Going to the dentist has never been easier. Modern dental offices are comfortable, and dental professionals are well-versed in techniques to put their patients at ease. Even so, some patients are apprehensive in the dental chair and do not endure the experience well. Others, though not apprehensive, find that they have trouble tolerating procedures that are long and tiring. For cases such as these, sedation may be the answer. Dr. Clint Newman and his dental anesthesiologist see many apprehensive patients at his Nashville, TN, practice. Even with a soothing chairside manner, he finds that some of patients benefit from IV sedation dentistry. This is just one of many services he provides for the comfort of their many satisfied patients.
General Anesthesia and Sedation
General anesthesia and sedation are two important techniques that help patients relax during a dental appointment.
General anesthesia involves putting patients completely to sleep, either in a hospital or office setting, to have their treatment accomplished. It is most useful for special needs patients, those undergoing a very long and extensive procedure, or those who are extremely apprehensive.
Sedation is most useful for those patients who need some help relaxing but do not need to be put to sleep. Sedated patients are sleepy and very relaxed but unlike general anesthesia, they remain conscious and alert throughout the procedure. Sedative drugs can be administered orally with a pill, through nitrous oxide gas, or intravenously (IV). Any one of these methods can be most appropriate for a given case.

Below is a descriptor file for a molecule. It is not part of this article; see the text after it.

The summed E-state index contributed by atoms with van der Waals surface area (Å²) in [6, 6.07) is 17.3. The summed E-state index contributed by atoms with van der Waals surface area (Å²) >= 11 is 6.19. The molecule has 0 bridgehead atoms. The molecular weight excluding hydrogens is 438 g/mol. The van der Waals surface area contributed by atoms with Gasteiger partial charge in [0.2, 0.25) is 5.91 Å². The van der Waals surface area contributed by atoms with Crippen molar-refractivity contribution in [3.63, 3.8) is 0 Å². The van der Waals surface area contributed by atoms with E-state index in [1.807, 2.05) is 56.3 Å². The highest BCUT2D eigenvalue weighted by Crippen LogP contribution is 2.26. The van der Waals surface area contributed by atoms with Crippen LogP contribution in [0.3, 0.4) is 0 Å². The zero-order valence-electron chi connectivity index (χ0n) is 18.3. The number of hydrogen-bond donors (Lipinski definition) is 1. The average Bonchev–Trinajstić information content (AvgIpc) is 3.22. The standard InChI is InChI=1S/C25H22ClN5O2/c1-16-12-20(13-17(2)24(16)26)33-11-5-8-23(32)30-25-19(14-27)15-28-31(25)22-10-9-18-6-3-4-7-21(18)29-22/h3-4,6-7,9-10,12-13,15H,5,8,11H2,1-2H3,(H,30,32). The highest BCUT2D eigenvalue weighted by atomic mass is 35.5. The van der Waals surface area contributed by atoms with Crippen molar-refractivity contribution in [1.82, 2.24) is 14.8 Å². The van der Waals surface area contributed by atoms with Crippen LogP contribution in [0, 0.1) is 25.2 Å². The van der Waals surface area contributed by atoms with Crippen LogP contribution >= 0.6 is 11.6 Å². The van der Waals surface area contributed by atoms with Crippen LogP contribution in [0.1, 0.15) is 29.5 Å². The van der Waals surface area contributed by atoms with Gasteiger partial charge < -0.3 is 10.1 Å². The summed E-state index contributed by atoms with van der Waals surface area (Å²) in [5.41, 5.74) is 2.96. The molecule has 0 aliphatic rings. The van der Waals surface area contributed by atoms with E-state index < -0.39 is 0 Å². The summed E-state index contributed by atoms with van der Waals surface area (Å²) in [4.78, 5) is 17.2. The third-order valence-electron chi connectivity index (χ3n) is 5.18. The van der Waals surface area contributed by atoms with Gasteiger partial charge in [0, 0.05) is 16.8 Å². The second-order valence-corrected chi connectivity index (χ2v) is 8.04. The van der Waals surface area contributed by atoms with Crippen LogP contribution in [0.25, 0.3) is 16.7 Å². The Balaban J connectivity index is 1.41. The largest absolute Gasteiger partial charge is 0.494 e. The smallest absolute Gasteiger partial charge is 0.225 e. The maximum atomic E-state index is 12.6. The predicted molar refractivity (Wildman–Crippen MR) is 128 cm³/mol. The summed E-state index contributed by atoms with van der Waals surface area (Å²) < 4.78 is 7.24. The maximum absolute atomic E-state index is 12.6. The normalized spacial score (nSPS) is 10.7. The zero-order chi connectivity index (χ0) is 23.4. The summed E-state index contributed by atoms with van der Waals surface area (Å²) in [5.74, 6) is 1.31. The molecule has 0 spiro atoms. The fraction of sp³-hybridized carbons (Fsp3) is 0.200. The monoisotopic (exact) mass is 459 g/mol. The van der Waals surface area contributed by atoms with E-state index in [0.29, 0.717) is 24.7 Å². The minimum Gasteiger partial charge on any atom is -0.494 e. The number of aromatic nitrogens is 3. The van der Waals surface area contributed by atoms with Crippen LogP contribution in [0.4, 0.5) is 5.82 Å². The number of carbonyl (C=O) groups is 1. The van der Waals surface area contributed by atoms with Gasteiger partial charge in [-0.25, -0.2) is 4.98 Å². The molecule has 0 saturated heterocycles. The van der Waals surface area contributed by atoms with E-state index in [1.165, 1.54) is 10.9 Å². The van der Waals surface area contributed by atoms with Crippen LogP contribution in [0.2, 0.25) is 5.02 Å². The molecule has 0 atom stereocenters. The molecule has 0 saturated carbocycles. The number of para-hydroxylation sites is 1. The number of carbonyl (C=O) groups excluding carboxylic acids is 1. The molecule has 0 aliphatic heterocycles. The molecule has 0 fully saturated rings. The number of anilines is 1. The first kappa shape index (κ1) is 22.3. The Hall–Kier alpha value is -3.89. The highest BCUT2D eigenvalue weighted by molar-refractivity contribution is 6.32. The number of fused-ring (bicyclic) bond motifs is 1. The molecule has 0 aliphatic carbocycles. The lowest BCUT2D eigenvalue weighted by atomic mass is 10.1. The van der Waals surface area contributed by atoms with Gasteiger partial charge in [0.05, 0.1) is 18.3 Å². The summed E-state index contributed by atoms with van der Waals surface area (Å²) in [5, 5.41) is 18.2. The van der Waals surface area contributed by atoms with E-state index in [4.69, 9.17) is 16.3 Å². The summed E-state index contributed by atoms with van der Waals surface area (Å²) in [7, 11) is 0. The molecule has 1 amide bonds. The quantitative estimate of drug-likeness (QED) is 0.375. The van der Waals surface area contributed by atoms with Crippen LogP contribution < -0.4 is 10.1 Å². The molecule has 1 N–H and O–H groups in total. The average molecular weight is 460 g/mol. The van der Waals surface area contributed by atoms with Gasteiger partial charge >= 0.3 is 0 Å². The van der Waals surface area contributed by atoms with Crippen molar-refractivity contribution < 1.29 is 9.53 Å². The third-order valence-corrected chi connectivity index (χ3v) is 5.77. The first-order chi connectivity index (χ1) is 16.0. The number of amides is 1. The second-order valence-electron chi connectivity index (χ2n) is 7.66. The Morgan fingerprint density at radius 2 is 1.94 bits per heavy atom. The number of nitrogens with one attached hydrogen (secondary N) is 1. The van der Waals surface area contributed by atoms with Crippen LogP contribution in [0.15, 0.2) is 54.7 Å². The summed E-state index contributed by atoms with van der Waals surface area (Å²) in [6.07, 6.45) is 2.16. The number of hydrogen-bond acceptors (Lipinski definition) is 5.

IV Conscious Sedation
Administering sedative drugs intravenously is the safest and most dependable of the sedation techniques. It gives the doctor the best control of medication levels in the patient's bloodstream. It also allows reversal or emergency drugs to be immediately given, in the rare case they would be needed.
The drugs used with IV sedation make the patient very drowsy but are precisely tailored to allow the patient to remain perfectly relaxed but awake. One of the positive side effects of these drugs is that they have "amnestic" qualities. This means that the patient usually has little or no recollection of the procedure afterward.
Patients scheduled for a procedure using IV sedation should not eat or drink anything for at least eight hours prior to the appointment. The procedure involves inserting a catheter into one of the patient's veins and slowly administering small amounts of one or more sedative drugs until they are very relaxed. The catheter will remain in place until the procedure is finished.
After Your Appointment
When patients are ready to leave, a friend or family member should be available to drive them home. IV sedation patients should plan on resting for the remainder of the day. They can remain sleepy for several hours after the procedure, so it is not safe for them to drive or engage in any activities in which they could harm themselves or others.
Let Us Help You Overcome Your Fears
Patients should not let their apprehension keep them from coming to the dentist. Clint Newman, DDS, and his team have a variety of techniques to put patients at ease and comfortably provide them the excellent care they deserve. Schedule an appointment by reaching out to the practice online.